Saturday, May 24, 2008

Memorial Day Weekend


The dogs urgently awakened me early this morning, so I took them out for a short walk. What a beautiful day here in western New Jersey, up on a hill in rural Hunterdon County, near the shores of the Delaware River.

Having stepped into a little wooded area across the way, one of the boys was permitted to take a short walk off the leash. Shhhhh . . . don't tell! In New Jersey, it's a technical violation, you know.

He's a fox hound. And he used to be the fastest boy in town, along with having the baying voice of a canine Pavarotti.

However, now in his early teens (the human kind) he stays pretty close to the bowl. Oh, the voice is still there. Believe me! But the wander lust, that scent-driven intensity of the hound at full throttle, has abated just a bit. Sometimes, he will actually come to me when I call him. And promptly, too.

So, he was sniffing around scratching the ground taking care of his morning business when I was given the whimpering "alert" by one of the others. I looked up, and no more than 50 feet away from us was a mid-sized doe. Pretty as could be, she was haltingly curious about us, alternately inching toward us, then stopping and staring, and then gingerly stepping in our direction again, glancing down with each step at the branch strewn and leafy ground.

In animal and human terms, it was an absurd moment . . . almost as if her odd curiosity was being driven by some unseen hand. It couldn't last.

I guess picking up on the peculiarity of the moment, I matter-of-factly turned and told the youngest one -- who had voiced the initial whimpering alert -- that we were not going to give chase, and that he should just let her be.

Normally, comments like that are utterly futile gestures, especially when it comes to him, just as they were for the older boy a few years ago. But today he seemed to understand. Oh, he whined and yipped a little bit. But he didn't launch into his usual full voice when some foreigner, some stranger suddenly intrudes into our little world. The deer hesitated. Then, she finally seemed to come to her senses. She blinked her eyes, and they flashed, reflecting that clear moment of recognition. "These are not friendlies," her eyes seemed to say. And then she quickly turned to scurry away.

It was a moment . . . just a moment. And for some reason that I will never understand, all of the key actors had independently chosen not to engage. That was it. Our group happily turned and we headed for home. It was time for breakfast.

Life is good.

We quietly walked back through the cemetery, with flags fluttering here and there in respectful recognition of all those brave souls who served this wonderful nation, each one back in their day.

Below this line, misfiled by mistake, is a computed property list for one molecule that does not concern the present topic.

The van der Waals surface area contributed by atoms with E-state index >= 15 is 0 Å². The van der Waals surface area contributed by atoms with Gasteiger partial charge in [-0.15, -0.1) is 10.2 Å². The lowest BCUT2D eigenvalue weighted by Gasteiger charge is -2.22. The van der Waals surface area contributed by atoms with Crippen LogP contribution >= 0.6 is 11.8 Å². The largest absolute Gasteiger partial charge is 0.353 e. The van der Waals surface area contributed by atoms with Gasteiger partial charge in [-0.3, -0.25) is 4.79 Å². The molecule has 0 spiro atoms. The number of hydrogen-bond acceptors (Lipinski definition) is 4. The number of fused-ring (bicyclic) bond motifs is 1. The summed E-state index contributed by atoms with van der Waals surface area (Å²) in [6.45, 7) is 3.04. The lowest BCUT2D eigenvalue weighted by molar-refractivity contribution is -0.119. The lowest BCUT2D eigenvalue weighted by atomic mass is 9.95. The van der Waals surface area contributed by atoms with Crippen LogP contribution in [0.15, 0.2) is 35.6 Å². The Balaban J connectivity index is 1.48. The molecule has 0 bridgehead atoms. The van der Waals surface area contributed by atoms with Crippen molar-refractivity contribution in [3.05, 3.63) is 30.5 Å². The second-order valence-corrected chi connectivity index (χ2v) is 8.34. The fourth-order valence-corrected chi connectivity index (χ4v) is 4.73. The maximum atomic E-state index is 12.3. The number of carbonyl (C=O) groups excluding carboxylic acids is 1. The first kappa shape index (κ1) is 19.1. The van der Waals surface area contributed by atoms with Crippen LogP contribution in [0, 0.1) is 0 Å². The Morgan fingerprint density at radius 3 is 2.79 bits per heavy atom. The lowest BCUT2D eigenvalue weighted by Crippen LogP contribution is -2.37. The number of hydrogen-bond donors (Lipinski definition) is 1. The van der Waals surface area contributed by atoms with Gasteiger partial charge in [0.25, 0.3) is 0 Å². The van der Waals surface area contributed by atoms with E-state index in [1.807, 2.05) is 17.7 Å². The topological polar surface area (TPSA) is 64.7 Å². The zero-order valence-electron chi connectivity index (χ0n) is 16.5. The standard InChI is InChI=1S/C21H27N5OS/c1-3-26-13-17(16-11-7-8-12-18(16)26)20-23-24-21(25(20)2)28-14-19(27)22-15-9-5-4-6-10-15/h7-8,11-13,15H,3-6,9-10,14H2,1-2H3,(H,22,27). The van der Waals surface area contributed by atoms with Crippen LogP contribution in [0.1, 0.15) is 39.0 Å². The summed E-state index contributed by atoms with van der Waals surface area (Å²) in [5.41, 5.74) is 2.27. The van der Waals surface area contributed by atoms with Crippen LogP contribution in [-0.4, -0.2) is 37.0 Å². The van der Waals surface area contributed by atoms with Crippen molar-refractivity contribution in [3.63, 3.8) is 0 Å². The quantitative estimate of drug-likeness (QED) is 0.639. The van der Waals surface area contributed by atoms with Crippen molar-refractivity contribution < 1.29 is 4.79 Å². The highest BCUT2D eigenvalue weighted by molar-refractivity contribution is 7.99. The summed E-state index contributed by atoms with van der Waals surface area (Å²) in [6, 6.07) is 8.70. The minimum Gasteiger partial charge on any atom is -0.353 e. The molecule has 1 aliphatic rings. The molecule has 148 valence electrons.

Some of them fell while serving. Others returned home to live out their lives in their own measure. But almost every single one of them, on at least one occasion, experienced a brief moment when they knew their very life was on the line for something other than just for themselves. Many of them experienced those moments more than once. Some paid a very harsh price, either physically or otherwise. And some are still paying that price. A few made what we call the ultimate sacrifice. Most, however, thankfully returned to rejoin us. It is those fallen that we honor on Memorial Day.

Should you come across a veteran this weekend, this lovely Memorial Day weekend, please take a second to thank him or her for their service on our behalf.

I know. It's not Veteran's Day. Come Monday, it will be Memorial Day. We used to call it Decoration Day, and it used to be on May 30th, no matter what day of the week it fell on. The idea, which began right after the Civil War, was to remember the fallen -- those who gave their lives while serving on our behalf.

But please trust me on this one. Find a veteran and tell him or tell her that you appreciate their sacrifice, and that you are thinking of those who gave their lives in the service of our nation. And please, do it especially if you know, or if you should happen to come across a veteran who is having a tough time of it. What the heck, you could visit a veteran's hospital and talk to a few of them, no?

Just put your hand on their shoulder, look 'em right in the eye and say, "Thank you for serving our country." And tell them that this Memorial Day you'll be thinking of those who lost their lives while serving our nation.

It won't feel odd, or absurd as some moments do. It will feel right. I promise you that the memory of that moment will not be lost on them, or on you . . . ever.

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